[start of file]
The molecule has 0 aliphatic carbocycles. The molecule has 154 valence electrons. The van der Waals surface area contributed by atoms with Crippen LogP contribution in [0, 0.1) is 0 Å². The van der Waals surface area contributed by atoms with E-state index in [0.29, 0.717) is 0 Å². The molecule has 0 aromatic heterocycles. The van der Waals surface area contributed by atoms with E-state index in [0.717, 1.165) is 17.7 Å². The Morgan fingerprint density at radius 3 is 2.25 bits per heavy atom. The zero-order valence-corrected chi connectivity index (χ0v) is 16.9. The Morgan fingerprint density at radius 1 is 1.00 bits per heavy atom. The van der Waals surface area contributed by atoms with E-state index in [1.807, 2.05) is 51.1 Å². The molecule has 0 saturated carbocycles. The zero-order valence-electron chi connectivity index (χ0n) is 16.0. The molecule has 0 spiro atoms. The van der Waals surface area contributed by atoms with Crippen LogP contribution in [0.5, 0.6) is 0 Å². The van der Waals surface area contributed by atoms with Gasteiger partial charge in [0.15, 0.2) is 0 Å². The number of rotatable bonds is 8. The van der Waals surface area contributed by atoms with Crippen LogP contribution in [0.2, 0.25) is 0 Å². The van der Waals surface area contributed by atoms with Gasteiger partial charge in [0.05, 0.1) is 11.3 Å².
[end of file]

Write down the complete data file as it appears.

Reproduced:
The molecule has 0 aliphatic carbocycles. The molecule has 154 valence electrons. The van der Waals surface area contributed by atoms with Crippen LogP contribution in [0, 0.1) is 0 Å². The van der Waals surface area contributed by atoms with E-state index in [0.29, 0.717) is 0 Å². The molecule has 0 aromatic heterocycles. The van der Waals surface area contributed by atoms with E-state index in [0.717, 1.165) is 17.7 Å². The Morgan fingerprint density at radius 3 is 2.25 bits per heavy atom. The zero-order valence-corrected chi connectivity index (χ0v) is 16.9. The Morgan fingerprint density at radius 1 is 1.00 bits per heavy atom. The van der Waals surface area contributed by atoms with E-state index in [1.807, 2.05) is 51.1 Å². The molecule has 0 saturated carbocycles. The zero-order valence-electron chi connectivity index (χ0n) is 16.0. The molecule has 0 spiro atoms. The van der Waals surface area contributed by atoms with Crippen LogP contribution in [0.5, 0.6) is 0 Å². The van der Waals surface area contributed by atoms with Gasteiger partial charge in [0.15, 0.2) is 0 Å². The number of rotatable bonds is 8. The van der Waals surface area contributed by atoms with Crippen LogP contribution in [0.2, 0.25) is 0 Å². The van der Waals surface area contributed by atoms with Gasteiger partial charge in [0.05, 0.1) is 11.3 Å².